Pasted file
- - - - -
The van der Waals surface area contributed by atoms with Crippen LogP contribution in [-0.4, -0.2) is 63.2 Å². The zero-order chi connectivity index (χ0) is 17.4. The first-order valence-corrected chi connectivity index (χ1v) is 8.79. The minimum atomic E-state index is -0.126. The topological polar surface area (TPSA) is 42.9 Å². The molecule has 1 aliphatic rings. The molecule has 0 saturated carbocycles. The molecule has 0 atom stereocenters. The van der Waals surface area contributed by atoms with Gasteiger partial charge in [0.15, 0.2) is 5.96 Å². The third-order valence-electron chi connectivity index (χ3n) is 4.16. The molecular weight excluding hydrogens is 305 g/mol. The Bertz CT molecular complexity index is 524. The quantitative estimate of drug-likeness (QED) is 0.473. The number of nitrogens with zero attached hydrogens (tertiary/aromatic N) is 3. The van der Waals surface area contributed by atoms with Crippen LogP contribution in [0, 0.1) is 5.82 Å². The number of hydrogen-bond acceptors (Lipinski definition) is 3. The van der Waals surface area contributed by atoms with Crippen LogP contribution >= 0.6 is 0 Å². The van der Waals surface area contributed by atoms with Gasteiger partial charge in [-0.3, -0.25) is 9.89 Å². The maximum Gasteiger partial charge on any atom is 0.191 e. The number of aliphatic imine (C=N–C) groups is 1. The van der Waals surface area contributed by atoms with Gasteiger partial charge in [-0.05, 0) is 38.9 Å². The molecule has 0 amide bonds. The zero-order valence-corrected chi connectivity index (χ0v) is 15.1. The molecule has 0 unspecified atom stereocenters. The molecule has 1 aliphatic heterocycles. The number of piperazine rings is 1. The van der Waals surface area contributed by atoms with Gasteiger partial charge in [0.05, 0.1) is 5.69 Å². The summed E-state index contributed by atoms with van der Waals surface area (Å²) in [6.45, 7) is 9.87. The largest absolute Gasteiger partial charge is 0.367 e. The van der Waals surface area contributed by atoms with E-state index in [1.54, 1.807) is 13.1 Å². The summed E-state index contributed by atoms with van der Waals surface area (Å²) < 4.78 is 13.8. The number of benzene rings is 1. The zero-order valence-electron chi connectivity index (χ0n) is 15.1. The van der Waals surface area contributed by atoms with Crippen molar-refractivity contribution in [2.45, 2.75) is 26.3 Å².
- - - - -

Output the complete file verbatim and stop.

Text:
The van der Waals surface area contributed by atoms with Crippen LogP contribution in [-0.4, -0.2) is 63.2 Å². The zero-order chi connectivity index (χ0) is 17.4. The first-order valence-corrected chi connectivity index (χ1v) is 8.79. The minimum atomic E-state index is -0.126. The topological polar surface area (TPSA) is 42.9 Å². The molecule has 1 aliphatic rings. The molecule has 0 saturated carbocycles. The molecule has 0 atom stereocenters. The van der Waals surface area contributed by atoms with Gasteiger partial charge in [0.15, 0.2) is 5.96 Å². The third-order valence-electron chi connectivity index (χ3n) is 4.16. The molecular weight excluding hydrogens is 305 g/mol. The Bertz CT molecular complexity index is 524. The quantitative estimate of drug-likeness (QED) is 0.473. The number of nitrogens with zero attached hydrogens (tertiary/aromatic N) is 3. The van der Waals surface area contributed by atoms with Crippen LogP contribution in [0, 0.1) is 5.82 Å². The number of hydrogen-bond acceptors (Lipinski definition) is 3. The van der Waals surface area contributed by atoms with Crippen LogP contribution >= 0.6 is 0 Å². The van der Waals surface area contributed by atoms with Gasteiger partial charge in [-0.3, -0.25) is 9.89 Å². The maximum Gasteiger partial charge on any atom is 0.191 e. The number of aliphatic imine (C=N–C) groups is 1. The van der Waals surface area contributed by atoms with Gasteiger partial charge in [-0.05, 0) is 38.9 Å². The molecule has 0 amide bonds. The zero-order valence-corrected chi connectivity index (χ0v) is 15.1. The molecule has 0 unspecified atom stereocenters. The molecule has 1 aliphatic heterocycles. The number of piperazine rings is 1. The van der Waals surface area contributed by atoms with Gasteiger partial charge in [0.05, 0.1) is 5.69 Å². The summed E-state index contributed by atoms with van der Waals surface area (Å²) in [6.45, 7) is 9.87. The largest absolute Gasteiger partial charge is 0.367 e. The van der Waals surface area contributed by atoms with E-state index in [1.54, 1.807) is 13.1 Å². The summed E-state index contributed by atoms with van der Waals surface area (Å²) < 4.78 is 13.8. The number of benzene rings is 1. The zero-order valence-electron chi connectivity index (χ0n) is 15.1. The van der Waals surface area contributed by atoms with Crippen molar-refractivity contribution in [2.45, 2.75) is 26.3 Å².